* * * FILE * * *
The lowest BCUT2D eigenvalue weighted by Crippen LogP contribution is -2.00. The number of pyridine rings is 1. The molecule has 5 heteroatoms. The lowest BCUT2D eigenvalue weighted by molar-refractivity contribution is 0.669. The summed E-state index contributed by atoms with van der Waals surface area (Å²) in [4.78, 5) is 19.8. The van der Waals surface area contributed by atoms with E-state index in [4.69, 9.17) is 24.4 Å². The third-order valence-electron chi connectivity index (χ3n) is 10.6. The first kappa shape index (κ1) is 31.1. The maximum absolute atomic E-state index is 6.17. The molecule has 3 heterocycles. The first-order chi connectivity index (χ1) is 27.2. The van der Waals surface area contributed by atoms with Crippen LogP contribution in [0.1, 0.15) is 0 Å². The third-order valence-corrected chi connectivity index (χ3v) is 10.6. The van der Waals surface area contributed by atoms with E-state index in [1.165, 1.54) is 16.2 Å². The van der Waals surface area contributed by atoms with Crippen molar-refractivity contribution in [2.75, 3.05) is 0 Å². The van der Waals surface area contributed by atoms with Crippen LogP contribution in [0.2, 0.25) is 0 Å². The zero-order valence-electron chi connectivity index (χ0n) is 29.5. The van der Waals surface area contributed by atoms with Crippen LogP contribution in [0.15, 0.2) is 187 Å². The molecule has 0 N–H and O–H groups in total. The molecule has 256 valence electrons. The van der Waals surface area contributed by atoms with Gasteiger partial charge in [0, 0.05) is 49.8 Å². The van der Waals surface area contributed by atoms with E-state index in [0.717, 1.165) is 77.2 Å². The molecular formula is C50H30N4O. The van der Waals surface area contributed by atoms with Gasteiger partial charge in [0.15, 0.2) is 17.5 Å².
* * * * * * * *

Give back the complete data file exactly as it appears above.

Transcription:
The lowest BCUT2D eigenvalue weighted by Crippen LogP contribution is -2.00. The number of pyridine rings is 1. The molecule has 5 heteroatoms. The lowest BCUT2D eigenvalue weighted by molar-refractivity contribution is 0.669. The summed E-state index contributed by atoms with van der Waals surface area (Å²) in [4.78, 5) is 19.8. The van der Waals surface area contributed by atoms with E-state index in [4.69, 9.17) is 24.4 Å². The third-order valence-electron chi connectivity index (χ3n) is 10.6. The first kappa shape index (κ1) is 31.1. The maximum absolute atomic E-state index is 6.17. The molecule has 3 heterocycles. The first-order chi connectivity index (χ1) is 27.2. The van der Waals surface area contributed by atoms with Crippen LogP contribution in [0.1, 0.15) is 0 Å². The third-order valence-corrected chi connectivity index (χ3v) is 10.6. The van der Waals surface area contributed by atoms with E-state index in [1.165, 1.54) is 16.2 Å². The van der Waals surface area contributed by atoms with Crippen molar-refractivity contribution in [2.75, 3.05) is 0 Å². The van der Waals surface area contributed by atoms with Crippen LogP contribution in [0.2, 0.25) is 0 Å². The zero-order valence-electron chi connectivity index (χ0n) is 29.5. The van der Waals surface area contributed by atoms with Crippen LogP contribution in [0.15, 0.2) is 187 Å². The molecule has 0 N–H and O–H groups in total. The molecule has 256 valence electrons. The van der Waals surface area contributed by atoms with Gasteiger partial charge in [0, 0.05) is 49.8 Å². The van der Waals surface area contributed by atoms with E-state index in [0.717, 1.165) is 77.2 Å². The molecular formula is C50H30N4O. The van der Waals surface area contributed by atoms with Gasteiger partial charge in [0.15, 0.2) is 17.5 Å².